A complicated way to simplify life

I found myself grovelling my way up a grotty chimney, who knows how far above my last pieces of pro. I had lost track after the first few lead outs. All that mattered was getting the lads off the mountain and the longer I dallied, the slimmer our chances were of doing it without an epic. The light was quickly fading, I was bumping and sliding my way through dirt and Dassie poo and I was seriously reviewing the life choices that had brought me to this point. Sure, we had been in high spirits for 7 pitches up this behemoth but now I was starting to think some not pretty thoughts in the direction of Snort.

Months earlier, the tenacious Dr Edelstein had sent out a feeler email to Jimbo “Mohawk” Smith, Johan Lanz and I, suggesting we join the AAC/MCSA exchange. I was in a yes phase of my mood cycle so I skimmed over the email, shrugged at the acronyms and simply replied “I’m in.” I didn’t have a clue what I was signing up for but I believed that, with Snort involved, it would be a helluva ride.

I soon found out that AAC stood for the American Alpine Club and Snort’s vision was to get as many of their climbers over here to sample our trad climbing followed by a trip to America at some stage where they would reciprocate.  What followed was months worth of strategizing, big talk about large groups of psyched climbers descending on the Cedarberg and wild parties with dancing girls (Snort’s version). And then more talk of manageable sized groups of anyone keen to join, with some reasonable locations (the rest of the committee’s version). There was a lot of back and forth via emails until eventually the day arrived.
The Americans had landed and the trip began on Table Mountain.


The classic climber on Table Mountain shot.  Pic by Allister Fenton

Further sampling of our local trad menu included tastes of Yellowwood, Hellfire and the Magaliesberg. But the main event for many of us was the Blouberg trip. Having all heard the tales of the walk in (which could be anything from 2 – 6 hrs depending on which stories you listened to), the extreme heat (forecast to be 33°C), and the difficult path finding through the dreaded Boulder maze, there were mixed feelings about this leg of the trip. With mutinous mutterings stirring and alliances forming, it was starting to smack of an episode of Survivor.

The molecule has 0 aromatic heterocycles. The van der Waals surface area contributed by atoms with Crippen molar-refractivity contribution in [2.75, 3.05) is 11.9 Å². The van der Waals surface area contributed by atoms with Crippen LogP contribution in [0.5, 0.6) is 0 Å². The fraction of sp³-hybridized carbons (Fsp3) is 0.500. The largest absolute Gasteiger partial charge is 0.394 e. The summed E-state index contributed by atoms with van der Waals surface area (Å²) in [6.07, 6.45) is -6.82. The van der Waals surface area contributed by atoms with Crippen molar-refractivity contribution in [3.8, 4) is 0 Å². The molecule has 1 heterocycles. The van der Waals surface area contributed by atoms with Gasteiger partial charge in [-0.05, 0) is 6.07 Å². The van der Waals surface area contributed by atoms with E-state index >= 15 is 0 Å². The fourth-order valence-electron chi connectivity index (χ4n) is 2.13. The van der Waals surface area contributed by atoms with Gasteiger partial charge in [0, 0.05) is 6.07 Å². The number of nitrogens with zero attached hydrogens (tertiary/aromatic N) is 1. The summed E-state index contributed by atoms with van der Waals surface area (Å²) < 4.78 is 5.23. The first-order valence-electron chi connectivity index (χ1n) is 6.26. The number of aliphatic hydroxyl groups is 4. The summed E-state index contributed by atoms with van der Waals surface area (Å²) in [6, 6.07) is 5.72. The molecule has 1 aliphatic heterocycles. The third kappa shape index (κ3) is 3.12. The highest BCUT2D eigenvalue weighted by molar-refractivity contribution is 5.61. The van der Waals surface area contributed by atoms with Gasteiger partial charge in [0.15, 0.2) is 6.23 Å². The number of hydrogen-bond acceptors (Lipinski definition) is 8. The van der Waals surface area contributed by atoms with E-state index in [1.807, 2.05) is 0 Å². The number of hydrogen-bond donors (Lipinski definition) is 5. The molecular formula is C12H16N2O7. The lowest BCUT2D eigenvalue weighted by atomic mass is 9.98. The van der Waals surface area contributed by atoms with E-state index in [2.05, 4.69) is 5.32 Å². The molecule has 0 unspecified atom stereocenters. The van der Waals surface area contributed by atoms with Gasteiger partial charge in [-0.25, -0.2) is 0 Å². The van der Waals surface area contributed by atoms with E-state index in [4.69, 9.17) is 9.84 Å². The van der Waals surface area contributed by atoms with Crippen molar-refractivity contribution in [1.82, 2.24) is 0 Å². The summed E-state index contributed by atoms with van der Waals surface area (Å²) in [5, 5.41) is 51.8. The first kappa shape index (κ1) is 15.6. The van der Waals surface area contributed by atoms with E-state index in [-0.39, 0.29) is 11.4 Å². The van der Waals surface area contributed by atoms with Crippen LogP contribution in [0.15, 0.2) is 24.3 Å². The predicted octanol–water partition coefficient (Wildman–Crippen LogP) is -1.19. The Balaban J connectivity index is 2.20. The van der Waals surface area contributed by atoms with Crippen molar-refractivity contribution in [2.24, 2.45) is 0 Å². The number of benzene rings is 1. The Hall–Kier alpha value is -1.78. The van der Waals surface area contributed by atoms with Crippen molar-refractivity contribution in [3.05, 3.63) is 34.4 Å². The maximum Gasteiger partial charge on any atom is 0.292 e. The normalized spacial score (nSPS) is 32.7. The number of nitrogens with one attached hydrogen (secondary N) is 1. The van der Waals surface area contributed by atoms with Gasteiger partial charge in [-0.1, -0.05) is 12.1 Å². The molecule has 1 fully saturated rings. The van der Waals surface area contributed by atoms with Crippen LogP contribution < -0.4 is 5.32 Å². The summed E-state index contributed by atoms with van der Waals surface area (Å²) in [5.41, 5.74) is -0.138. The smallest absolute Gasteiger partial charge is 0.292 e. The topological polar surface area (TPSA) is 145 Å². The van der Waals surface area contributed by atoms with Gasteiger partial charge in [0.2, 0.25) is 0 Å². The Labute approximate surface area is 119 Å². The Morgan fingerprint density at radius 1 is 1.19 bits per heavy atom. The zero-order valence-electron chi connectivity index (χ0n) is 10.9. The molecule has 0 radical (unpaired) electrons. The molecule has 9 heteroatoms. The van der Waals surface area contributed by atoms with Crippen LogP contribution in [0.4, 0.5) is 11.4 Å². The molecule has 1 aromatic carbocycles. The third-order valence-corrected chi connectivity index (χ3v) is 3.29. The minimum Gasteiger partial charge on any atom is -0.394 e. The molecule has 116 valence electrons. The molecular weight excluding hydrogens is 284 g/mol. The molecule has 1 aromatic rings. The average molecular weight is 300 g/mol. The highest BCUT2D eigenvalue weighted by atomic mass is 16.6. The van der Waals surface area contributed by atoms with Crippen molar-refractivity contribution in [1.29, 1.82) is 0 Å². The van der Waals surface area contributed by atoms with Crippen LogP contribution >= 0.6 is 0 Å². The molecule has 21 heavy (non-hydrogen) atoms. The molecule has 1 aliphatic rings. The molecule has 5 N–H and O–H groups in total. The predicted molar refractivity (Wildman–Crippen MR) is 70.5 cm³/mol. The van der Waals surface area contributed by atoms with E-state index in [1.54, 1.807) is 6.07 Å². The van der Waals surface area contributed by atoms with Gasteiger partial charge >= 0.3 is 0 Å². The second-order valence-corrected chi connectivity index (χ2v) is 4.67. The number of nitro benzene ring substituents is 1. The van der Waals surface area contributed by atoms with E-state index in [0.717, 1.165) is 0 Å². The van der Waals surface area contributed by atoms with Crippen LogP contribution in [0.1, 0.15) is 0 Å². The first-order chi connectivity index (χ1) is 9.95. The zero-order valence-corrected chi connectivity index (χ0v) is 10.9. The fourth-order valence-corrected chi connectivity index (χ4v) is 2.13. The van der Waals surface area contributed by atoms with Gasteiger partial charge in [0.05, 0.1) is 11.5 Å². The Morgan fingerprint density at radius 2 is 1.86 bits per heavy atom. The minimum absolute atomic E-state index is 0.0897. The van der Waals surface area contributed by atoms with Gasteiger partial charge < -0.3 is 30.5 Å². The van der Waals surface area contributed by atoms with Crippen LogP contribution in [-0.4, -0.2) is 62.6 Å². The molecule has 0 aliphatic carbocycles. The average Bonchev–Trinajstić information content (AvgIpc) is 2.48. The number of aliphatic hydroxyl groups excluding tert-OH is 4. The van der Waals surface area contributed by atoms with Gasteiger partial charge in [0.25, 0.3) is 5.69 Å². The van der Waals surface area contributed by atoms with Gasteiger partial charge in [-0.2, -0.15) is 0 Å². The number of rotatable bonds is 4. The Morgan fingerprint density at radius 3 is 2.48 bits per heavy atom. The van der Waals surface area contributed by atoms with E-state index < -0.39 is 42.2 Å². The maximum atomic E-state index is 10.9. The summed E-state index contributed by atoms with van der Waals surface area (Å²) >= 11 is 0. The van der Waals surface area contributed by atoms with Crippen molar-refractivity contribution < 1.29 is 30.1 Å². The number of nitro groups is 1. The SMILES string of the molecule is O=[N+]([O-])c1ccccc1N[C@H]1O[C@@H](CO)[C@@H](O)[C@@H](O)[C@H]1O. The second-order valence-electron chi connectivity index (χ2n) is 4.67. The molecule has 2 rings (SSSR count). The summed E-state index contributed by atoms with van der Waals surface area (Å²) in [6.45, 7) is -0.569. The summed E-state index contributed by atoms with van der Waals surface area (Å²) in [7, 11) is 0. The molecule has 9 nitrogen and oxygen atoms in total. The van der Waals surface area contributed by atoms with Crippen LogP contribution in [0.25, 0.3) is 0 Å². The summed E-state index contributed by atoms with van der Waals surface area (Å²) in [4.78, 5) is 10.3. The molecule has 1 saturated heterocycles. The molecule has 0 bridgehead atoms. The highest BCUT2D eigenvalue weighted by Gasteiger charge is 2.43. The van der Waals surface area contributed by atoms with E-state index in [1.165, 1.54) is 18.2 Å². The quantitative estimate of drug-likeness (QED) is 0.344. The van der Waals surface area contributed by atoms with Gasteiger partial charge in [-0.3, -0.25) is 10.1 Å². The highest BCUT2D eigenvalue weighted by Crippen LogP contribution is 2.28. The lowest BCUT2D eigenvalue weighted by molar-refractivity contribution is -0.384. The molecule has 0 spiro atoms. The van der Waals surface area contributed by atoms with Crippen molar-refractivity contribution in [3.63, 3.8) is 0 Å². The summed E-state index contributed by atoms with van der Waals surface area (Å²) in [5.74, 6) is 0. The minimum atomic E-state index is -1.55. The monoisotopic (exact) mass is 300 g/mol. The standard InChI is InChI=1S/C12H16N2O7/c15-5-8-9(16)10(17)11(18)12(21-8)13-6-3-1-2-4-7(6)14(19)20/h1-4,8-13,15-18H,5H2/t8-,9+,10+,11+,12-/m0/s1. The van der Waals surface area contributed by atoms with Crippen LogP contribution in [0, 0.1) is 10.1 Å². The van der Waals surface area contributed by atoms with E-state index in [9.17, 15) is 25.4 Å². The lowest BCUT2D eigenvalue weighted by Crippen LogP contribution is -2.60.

After a minor confrontation between the rebel leader (aka Cheeky Boy) and the federation, the air was cleared and we put our heads down to our fate. We marched up the hike from Frans’ Kraal in the dark, a stream of headlamps slinking it’s way up to the vlaktes. Dropping our bags we wondered what the campsite looked like in the light.


The line of headlamps slinking it’s way up to Blouberg. Photo by Damien Schumann

We weren’t to see it till 2 days later as we set off the next morning in the dark, already stressing about the rising temperatures. Having spent some hot days at Yellowwood, I worried how I would get up its big bad brother without suffering from the cramps that were often synonymous with a day of multi-pitching in the sun.